Scientifically, we know that “oculocutaneous albinism is inherited in an autosomal recessive pattern, which means both copies of a gene in each cell have mutations. Most often, the parents of an individual with an autosomal recessive condition each carry one copy of the mutated gene.”    

Problems of Social stigma – the myths and challenges

Albinism has two major challenge factors: one is physical and health-related and the other is psychological and attitudinal. The latter relates to perceptions and stereotypes, but often from lack of understanding. Indeed, Albinism is still greatly misunderstood, medically and socially. Hence, various erroneous beliefs and myths, even superstition, are attached to the physical appearance of persons with albinism; such mindsets foster stigma, discrimination marginalization and social exclusion of albinos. In some places such beliefs can be fatal for albinos, who are hunted, maimed and killed with their body parts used for rituals.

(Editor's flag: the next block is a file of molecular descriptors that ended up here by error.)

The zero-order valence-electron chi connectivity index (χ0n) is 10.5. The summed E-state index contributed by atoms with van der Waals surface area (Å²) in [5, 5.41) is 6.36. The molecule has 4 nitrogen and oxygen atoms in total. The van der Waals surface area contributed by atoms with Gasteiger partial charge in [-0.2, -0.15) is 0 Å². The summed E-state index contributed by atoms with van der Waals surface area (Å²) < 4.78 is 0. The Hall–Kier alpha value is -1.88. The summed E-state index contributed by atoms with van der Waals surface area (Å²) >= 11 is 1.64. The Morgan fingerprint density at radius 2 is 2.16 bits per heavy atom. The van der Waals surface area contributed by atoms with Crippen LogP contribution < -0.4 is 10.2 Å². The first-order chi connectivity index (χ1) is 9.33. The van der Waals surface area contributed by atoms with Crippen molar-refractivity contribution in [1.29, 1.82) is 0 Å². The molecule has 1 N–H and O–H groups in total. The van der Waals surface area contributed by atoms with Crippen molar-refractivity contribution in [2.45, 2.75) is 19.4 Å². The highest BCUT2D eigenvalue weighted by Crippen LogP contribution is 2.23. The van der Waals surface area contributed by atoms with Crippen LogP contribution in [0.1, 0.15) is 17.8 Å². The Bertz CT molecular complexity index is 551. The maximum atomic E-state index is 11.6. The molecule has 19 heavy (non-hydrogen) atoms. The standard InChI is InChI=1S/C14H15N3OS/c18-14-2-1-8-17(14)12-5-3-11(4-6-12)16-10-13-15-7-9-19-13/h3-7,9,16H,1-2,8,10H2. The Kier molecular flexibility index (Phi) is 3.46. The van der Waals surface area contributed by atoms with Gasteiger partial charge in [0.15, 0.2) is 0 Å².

Accordingly, experts have determined that “The deeply entrenched prejudices they face worldwide also impede persons with albinism from accessing adequate healthcare, social services, legal protection and redress for rights abuses.” Similarly, it’s been empirically established that “The forms of discrimination faced by persons with albinism are interrelated. Their right to education, for instance, is affected by their vision impairment that can force them to drop out of school. A poor level of education, in turn, can lead to unemployment and affect their right to an adequate standard of living, consigning many to poverty.”